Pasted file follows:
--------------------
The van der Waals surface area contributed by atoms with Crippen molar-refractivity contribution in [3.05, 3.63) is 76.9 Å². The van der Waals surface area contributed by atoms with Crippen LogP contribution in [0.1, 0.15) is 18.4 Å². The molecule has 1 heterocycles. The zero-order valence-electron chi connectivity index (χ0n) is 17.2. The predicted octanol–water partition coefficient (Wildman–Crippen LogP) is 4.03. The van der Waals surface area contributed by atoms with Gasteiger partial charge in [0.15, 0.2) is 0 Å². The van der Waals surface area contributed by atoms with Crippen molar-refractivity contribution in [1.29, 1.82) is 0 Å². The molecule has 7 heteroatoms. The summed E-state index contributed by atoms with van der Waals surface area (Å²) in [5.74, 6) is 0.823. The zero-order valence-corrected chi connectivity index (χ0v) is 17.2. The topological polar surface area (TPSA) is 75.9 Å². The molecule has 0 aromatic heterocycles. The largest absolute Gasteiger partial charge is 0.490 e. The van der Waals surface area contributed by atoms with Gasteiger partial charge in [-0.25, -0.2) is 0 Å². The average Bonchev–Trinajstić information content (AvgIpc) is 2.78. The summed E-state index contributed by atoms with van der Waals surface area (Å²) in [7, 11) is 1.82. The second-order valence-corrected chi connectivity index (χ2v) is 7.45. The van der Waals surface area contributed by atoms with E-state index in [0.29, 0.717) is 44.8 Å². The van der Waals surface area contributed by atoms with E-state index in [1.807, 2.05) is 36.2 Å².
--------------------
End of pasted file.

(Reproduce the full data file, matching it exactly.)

The van der Waals surface area contributed by atoms with Crippen molar-refractivity contribution in [3.05, 3.63) is 76.9 Å². The van der Waals surface area contributed by atoms with Crippen LogP contribution in [0.1, 0.15) is 18.4 Å². The molecule has 1 heterocycles. The zero-order valence-electron chi connectivity index (χ0n) is 17.2. The predicted octanol–water partition coefficient (Wildman–Crippen LogP) is 4.03. The van der Waals surface area contributed by atoms with Gasteiger partial charge in [0.15, 0.2) is 0 Å². The van der Waals surface area contributed by atoms with Crippen molar-refractivity contribution in [1.29, 1.82) is 0 Å². The molecule has 7 heteroatoms. The summed E-state index contributed by atoms with van der Waals surface area (Å²) in [5.74, 6) is 0.823. The zero-order valence-corrected chi connectivity index (χ0v) is 17.2. The topological polar surface area (TPSA) is 75.9 Å². The molecule has 0 aromatic heterocycles. The largest absolute Gasteiger partial charge is 0.490 e. The van der Waals surface area contributed by atoms with Gasteiger partial charge in [-0.25, -0.2) is 0 Å². The average Bonchev–Trinajstić information content (AvgIpc) is 2.78. The summed E-state index contributed by atoms with van der Waals surface area (Å²) in [7, 11) is 1.82. The second-order valence-corrected chi connectivity index (χ2v) is 7.45. The van der Waals surface area contributed by atoms with E-state index in [0.29, 0.717) is 44.8 Å². The van der Waals surface area contributed by atoms with E-state index in [1.807, 2.05) is 36.2 Å².